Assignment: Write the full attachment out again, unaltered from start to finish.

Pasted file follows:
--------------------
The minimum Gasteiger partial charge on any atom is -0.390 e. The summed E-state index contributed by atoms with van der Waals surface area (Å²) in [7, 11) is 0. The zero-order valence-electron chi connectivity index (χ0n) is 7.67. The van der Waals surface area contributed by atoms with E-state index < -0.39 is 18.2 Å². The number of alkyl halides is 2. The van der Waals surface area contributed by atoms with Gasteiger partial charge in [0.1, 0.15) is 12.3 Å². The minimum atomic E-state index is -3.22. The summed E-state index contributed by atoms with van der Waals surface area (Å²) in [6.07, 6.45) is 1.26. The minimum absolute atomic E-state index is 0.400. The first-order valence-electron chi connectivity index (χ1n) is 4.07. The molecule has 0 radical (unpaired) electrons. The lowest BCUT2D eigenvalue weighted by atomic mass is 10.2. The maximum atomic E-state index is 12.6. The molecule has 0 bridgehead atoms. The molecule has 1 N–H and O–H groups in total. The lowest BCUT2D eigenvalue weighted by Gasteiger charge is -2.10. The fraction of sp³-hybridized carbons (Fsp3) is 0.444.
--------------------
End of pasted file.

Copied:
The minimum Gasteiger partial charge on any atom is -0.390 e. The summed E-state index contributed by atoms with van der Waals surface area (Å²) in [7, 11) is 0. The zero-order valence-electron chi connectivity index (χ0n) is 7.67. The van der Waals surface area contributed by atoms with E-state index < -0.39 is 18.2 Å². The number of alkyl halides is 2. The van der Waals surface area contributed by atoms with Gasteiger partial charge in [0.1, 0.15) is 12.3 Å². The minimum atomic E-state index is -3.22. The summed E-state index contributed by atoms with van der Waals surface area (Å²) in [6.07, 6.45) is 1.26. The minimum absolute atomic E-state index is 0.400. The first-order valence-electron chi connectivity index (χ1n) is 4.07. The molecule has 0 radical (unpaired) electrons. The lowest BCUT2D eigenvalue weighted by atomic mass is 10.2. The maximum atomic E-state index is 12.6. The molecule has 0 bridgehead atoms. The molecule has 1 N–H and O–H groups in total. The lowest BCUT2D eigenvalue weighted by Gasteiger charge is -2.10. The fraction of sp³-hybridized carbons (Fsp3) is 0.444.